From champion to refugee to martial-arts teacher, a kickboxing innovator tells of his career, remarkable survival of the Cambodian genocide, and journey toward self-understanding. This book is his oral history and includes a historical introduction, maps, photos, and an illustrated section explaining Pradal Serey fighting techniques, some of which Oum Ry developed or invented.
Oum Ry (b.1944) grew up on a Central Cambodian island in the MeKong River in a family of silver engravers. When his family couldn't afford his food or schooling, he lived with monks until seeking out masters of Cambodian kickboxing, a martial art called Pradal Serey. He was the smallest kid but would become national champion at 23 years old. Over 15 years, he toured Southeast Asia and without ever suffering a knock-out won more than 250 fights. After a young man's dream-life of stardom, parties, and girls, his new wife gave birth to a child in 1975, two months before the Khmer Rouge entered Phnom Penh and pushed the country into an abyss of mass executions, disease, and famine.
Oum Ry survived the genocide though much of his family perished. He was saved many times from death in Cambodia due to fame, talent, and his resilience, but suffered a life-threatening attack during Southern California's epic gang violence of the 1990s. Earlier, as a refugee in Chicago, Oum Ry worked cleaning hotels, knowing no English. Within a few years, he had an investor and opened one of the first kickboxing gyms in the United States, and was raising a daughter, Zochada, who took her first steps in the ring.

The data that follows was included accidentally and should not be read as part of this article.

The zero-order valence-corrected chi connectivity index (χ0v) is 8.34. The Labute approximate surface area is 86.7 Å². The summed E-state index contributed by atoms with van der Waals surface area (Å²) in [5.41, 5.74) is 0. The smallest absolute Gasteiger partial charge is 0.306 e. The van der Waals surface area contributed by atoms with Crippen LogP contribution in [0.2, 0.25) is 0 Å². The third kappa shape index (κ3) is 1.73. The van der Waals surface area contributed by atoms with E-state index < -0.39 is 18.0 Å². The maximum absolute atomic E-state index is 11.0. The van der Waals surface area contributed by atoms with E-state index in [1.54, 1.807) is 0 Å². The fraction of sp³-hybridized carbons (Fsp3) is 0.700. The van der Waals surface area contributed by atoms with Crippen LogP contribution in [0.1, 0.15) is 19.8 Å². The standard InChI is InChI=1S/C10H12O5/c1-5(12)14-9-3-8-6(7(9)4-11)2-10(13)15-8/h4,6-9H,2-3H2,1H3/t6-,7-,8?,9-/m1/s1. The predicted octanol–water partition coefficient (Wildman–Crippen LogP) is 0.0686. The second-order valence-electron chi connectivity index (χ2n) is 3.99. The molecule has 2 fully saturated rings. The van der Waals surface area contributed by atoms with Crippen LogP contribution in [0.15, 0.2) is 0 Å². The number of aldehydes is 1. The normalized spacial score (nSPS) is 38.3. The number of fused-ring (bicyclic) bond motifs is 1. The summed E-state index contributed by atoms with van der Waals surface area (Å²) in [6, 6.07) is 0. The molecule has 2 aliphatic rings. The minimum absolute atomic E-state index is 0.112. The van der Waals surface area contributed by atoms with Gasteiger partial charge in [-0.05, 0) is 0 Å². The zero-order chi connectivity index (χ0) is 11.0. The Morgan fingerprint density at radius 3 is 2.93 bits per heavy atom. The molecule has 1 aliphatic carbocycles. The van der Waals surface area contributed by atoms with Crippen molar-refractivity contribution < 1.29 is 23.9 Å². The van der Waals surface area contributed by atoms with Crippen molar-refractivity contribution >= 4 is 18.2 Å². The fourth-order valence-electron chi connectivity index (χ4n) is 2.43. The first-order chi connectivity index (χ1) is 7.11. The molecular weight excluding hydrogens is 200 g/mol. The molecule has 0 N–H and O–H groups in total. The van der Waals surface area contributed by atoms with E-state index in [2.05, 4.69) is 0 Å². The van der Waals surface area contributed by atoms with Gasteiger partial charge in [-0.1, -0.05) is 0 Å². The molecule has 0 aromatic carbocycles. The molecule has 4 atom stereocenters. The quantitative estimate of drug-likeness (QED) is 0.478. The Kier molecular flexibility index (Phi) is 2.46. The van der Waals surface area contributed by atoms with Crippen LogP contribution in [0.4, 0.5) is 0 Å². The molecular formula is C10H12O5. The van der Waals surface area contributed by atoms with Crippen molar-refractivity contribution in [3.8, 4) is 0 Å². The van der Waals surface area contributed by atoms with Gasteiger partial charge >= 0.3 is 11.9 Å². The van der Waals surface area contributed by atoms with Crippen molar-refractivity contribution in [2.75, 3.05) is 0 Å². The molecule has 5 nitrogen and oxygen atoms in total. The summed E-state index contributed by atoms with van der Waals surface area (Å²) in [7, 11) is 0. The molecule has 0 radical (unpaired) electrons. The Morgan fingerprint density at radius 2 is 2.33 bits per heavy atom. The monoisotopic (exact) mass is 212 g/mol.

When I was 6 years old, my grandmother told me, "The rice won't bear grain if it stands tall, but it will if it bows." I have always followed her advice: Be calm, be kind, be brave." To this day, because of my grandmother, I am not afraid of anybody.
About the Author
Addi Somekh is an author, television producer and an instructor of critical thinking at UC Santa Cruz., Zochada Tat is Oum Ry Ban's daughter. She took her first steps in the ring at Long Beach Kickboxing and has trained with him as a kickboxer for her whole life. She is currently studying Anthropology at Long Beach City College.Oum Ry, born in Central Cambodia in 1944, was an international kickboxing champion for many years. From 1963 to 1975, Ry fought over 300 times, never getting knocked out, and became one of the most famous people in his country. This was all before the Cambodian genocide, of which most of his family were victims. He was persecuted, starved, recruited by rebel factions as a bodyguard, and after the war fled to the border of Thailand, where he lived in the infamous 007 refugee camp. In December 1980, his immigration was sponsored by an American pastor and he came to the Chicago area, where he raised a family and learnt English by working as a janitor in a hotel. In 1987 he founded Long Beach Kickboxing, one of the oldest kickboxing gyms in the United States. His gym has been open six days a week for the last thirty-three years, training several kickboxing champions and keeping countless kids out of gangs.